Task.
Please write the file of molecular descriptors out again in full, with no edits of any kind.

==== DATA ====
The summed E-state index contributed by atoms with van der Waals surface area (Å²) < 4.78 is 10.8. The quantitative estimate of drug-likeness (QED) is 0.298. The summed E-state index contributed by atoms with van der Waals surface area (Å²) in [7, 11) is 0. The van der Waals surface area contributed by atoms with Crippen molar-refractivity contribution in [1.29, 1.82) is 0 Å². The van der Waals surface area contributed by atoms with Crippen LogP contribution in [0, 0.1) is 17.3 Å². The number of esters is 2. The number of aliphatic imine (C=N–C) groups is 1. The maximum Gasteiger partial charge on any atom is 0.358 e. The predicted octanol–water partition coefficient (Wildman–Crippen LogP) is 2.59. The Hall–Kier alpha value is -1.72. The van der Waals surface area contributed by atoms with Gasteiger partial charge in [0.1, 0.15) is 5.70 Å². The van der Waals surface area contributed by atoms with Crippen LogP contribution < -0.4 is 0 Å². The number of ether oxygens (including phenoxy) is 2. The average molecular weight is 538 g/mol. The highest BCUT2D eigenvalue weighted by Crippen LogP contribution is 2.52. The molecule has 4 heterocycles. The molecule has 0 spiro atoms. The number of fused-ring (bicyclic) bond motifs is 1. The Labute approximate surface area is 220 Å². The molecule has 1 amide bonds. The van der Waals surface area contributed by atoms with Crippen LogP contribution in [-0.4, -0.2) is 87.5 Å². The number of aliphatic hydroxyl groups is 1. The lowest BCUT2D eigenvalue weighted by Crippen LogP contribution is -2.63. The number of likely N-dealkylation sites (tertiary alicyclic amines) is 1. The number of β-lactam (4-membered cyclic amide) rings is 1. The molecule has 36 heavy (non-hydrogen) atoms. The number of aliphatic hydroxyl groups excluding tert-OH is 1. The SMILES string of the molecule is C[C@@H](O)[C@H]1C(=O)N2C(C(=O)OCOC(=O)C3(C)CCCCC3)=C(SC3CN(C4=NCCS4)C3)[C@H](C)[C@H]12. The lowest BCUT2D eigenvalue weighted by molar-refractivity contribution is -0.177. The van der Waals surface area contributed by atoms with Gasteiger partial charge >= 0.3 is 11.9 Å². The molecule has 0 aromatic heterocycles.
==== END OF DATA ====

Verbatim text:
The summed E-state index contributed by atoms with van der Waals surface area (Å²) < 4.78 is 10.8. The quantitative estimate of drug-likeness (QED) is 0.298. The summed E-state index contributed by atoms with van der Waals surface area (Å²) in [7, 11) is 0. The van der Waals surface area contributed by atoms with Crippen molar-refractivity contribution in [1.29, 1.82) is 0 Å². The van der Waals surface area contributed by atoms with Crippen LogP contribution in [0, 0.1) is 17.3 Å². The number of esters is 2. The number of aliphatic imine (C=N–C) groups is 1. The maximum Gasteiger partial charge on any atom is 0.358 e. The predicted octanol–water partition coefficient (Wildman–Crippen LogP) is 2.59. The Hall–Kier alpha value is -1.72. The van der Waals surface area contributed by atoms with Gasteiger partial charge in [0.1, 0.15) is 5.70 Å². The van der Waals surface area contributed by atoms with Crippen LogP contribution < -0.4 is 0 Å². The number of ether oxygens (including phenoxy) is 2. The average molecular weight is 538 g/mol. The highest BCUT2D eigenvalue weighted by Crippen LogP contribution is 2.52. The molecule has 4 heterocycles. The molecule has 0 spiro atoms. The number of fused-ring (bicyclic) bond motifs is 1. The Labute approximate surface area is 220 Å². The molecule has 1 amide bonds. The van der Waals surface area contributed by atoms with Crippen LogP contribution in [-0.4, -0.2) is 87.5 Å². The number of aliphatic hydroxyl groups is 1. The lowest BCUT2D eigenvalue weighted by Crippen LogP contribution is -2.63. The number of likely N-dealkylation sites (tertiary alicyclic amines) is 1. The number of β-lactam (4-membered cyclic amide) rings is 1. The molecule has 36 heavy (non-hydrogen) atoms. The number of aliphatic hydroxyl groups excluding tert-OH is 1. The SMILES string of the molecule is C[C@@H](O)[C@H]1C(=O)N2C(C(=O)OCOC(=O)C3(C)CCCCC3)=C(SC3CN(C4=NCCS4)C3)[C@H](C)[C@H]12. The lowest BCUT2D eigenvalue weighted by molar-refractivity contribution is -0.177. The van der Waals surface area contributed by atoms with Gasteiger partial charge >= 0.3 is 11.9 Å². The molecule has 0 aromatic heterocycles.